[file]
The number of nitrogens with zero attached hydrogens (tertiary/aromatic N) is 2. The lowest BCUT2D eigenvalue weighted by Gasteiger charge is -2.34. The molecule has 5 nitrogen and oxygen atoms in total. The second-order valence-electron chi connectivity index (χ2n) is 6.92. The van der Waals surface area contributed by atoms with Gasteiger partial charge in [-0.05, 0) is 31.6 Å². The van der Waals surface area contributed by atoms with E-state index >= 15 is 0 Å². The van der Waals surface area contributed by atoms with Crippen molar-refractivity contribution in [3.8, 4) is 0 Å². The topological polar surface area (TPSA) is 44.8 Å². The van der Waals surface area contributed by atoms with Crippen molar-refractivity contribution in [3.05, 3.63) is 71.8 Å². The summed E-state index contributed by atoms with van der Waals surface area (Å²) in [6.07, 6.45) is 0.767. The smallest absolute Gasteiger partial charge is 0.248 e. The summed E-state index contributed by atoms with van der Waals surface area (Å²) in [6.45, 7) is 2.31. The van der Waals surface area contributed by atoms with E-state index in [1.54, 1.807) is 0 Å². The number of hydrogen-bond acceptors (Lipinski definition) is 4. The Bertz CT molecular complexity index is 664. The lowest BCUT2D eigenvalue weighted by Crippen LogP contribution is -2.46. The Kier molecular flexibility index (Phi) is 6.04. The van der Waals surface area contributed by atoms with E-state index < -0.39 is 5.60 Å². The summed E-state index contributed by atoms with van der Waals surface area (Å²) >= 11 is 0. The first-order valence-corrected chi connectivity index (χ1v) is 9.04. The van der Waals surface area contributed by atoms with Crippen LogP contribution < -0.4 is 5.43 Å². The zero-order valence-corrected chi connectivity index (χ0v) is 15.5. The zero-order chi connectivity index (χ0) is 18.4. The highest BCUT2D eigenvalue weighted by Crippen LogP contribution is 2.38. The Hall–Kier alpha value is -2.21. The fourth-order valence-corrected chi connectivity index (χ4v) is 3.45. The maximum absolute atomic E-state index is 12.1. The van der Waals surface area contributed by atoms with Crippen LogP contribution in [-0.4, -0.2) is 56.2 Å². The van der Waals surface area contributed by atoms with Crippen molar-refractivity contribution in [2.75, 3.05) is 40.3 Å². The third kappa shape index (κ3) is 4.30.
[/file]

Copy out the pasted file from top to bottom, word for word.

The number of nitrogens with zero attached hydrogens (tertiary/aromatic N) is 2. The lowest BCUT2D eigenvalue weighted by Gasteiger charge is -2.34. The molecule has 5 nitrogen and oxygen atoms in total. The second-order valence-electron chi connectivity index (χ2n) is 6.92. The van der Waals surface area contributed by atoms with Gasteiger partial charge in [-0.05, 0) is 31.6 Å². The van der Waals surface area contributed by atoms with E-state index >= 15 is 0 Å². The van der Waals surface area contributed by atoms with Crippen molar-refractivity contribution in [3.8, 4) is 0 Å². The topological polar surface area (TPSA) is 44.8 Å². The van der Waals surface area contributed by atoms with Crippen molar-refractivity contribution in [3.05, 3.63) is 71.8 Å². The summed E-state index contributed by atoms with van der Waals surface area (Å²) in [6.07, 6.45) is 0.767. The smallest absolute Gasteiger partial charge is 0.248 e. The summed E-state index contributed by atoms with van der Waals surface area (Å²) in [6.45, 7) is 2.31. The van der Waals surface area contributed by atoms with E-state index in [1.54, 1.807) is 0 Å². The number of hydrogen-bond acceptors (Lipinski definition) is 4. The Bertz CT molecular complexity index is 664. The lowest BCUT2D eigenvalue weighted by Crippen LogP contribution is -2.46. The Kier molecular flexibility index (Phi) is 6.04. The van der Waals surface area contributed by atoms with E-state index < -0.39 is 5.60 Å². The summed E-state index contributed by atoms with van der Waals surface area (Å²) >= 11 is 0. The first-order valence-corrected chi connectivity index (χ1v) is 9.04. The van der Waals surface area contributed by atoms with Crippen LogP contribution < -0.4 is 5.43 Å². The zero-order valence-corrected chi connectivity index (χ0v) is 15.5. The zero-order chi connectivity index (χ0) is 18.4. The highest BCUT2D eigenvalue weighted by Crippen LogP contribution is 2.38. The Hall–Kier alpha value is -2.21. The fourth-order valence-corrected chi connectivity index (χ4v) is 3.45. The maximum absolute atomic E-state index is 12.1. The van der Waals surface area contributed by atoms with Crippen LogP contribution in [-0.4, -0.2) is 56.2 Å². The van der Waals surface area contributed by atoms with Crippen molar-refractivity contribution in [2.75, 3.05) is 40.3 Å². The third kappa shape index (κ3) is 4.30.